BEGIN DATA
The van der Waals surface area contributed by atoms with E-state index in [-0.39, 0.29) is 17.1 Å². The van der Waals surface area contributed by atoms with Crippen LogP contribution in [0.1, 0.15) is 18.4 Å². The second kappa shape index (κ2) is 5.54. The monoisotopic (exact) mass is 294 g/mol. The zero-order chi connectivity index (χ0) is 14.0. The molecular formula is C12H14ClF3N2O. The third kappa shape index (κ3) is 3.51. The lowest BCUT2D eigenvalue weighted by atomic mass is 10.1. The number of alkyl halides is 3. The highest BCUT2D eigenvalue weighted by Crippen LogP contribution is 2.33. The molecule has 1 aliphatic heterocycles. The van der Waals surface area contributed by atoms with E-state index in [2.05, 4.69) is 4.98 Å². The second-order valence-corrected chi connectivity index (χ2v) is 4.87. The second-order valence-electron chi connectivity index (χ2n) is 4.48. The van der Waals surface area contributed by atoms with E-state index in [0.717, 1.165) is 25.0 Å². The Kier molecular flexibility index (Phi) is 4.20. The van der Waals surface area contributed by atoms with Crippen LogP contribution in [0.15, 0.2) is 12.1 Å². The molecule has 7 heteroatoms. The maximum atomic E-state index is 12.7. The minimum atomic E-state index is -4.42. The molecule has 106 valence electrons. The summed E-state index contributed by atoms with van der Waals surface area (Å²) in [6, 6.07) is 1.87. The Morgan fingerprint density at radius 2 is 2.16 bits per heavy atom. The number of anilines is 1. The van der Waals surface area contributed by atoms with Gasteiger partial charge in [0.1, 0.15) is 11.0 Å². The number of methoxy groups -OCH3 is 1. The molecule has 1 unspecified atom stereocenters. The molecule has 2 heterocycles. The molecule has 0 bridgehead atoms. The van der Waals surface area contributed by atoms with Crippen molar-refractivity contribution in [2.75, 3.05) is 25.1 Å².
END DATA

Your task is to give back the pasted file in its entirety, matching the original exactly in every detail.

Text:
The van der Waals surface area contributed by atoms with E-state index in [-0.39, 0.29) is 17.1 Å². The van der Waals surface area contributed by atoms with Crippen LogP contribution in [0.1, 0.15) is 18.4 Å². The second kappa shape index (κ2) is 5.54. The monoisotopic (exact) mass is 294 g/mol. The zero-order chi connectivity index (χ0) is 14.0. The molecular formula is C12H14ClF3N2O. The third kappa shape index (κ3) is 3.51. The lowest BCUT2D eigenvalue weighted by atomic mass is 10.1. The number of alkyl halides is 3. The highest BCUT2D eigenvalue weighted by Crippen LogP contribution is 2.33. The molecule has 1 aliphatic heterocycles. The van der Waals surface area contributed by atoms with E-state index in [2.05, 4.69) is 4.98 Å². The second-order valence-corrected chi connectivity index (χ2v) is 4.87. The second-order valence-electron chi connectivity index (χ2n) is 4.48. The van der Waals surface area contributed by atoms with E-state index in [0.717, 1.165) is 25.0 Å². The Kier molecular flexibility index (Phi) is 4.20. The van der Waals surface area contributed by atoms with Crippen LogP contribution in [0.15, 0.2) is 12.1 Å². The molecule has 7 heteroatoms. The maximum atomic E-state index is 12.7. The minimum atomic E-state index is -4.42. The molecule has 106 valence electrons. The summed E-state index contributed by atoms with van der Waals surface area (Å²) in [6, 6.07) is 1.87. The Morgan fingerprint density at radius 2 is 2.16 bits per heavy atom. The number of anilines is 1. The van der Waals surface area contributed by atoms with Gasteiger partial charge in [0.1, 0.15) is 11.0 Å². The number of methoxy groups -OCH3 is 1. The molecule has 1 unspecified atom stereocenters. The molecule has 2 heterocycles. The molecule has 0 bridgehead atoms. The van der Waals surface area contributed by atoms with Crippen molar-refractivity contribution in [2.75, 3.05) is 25.1 Å².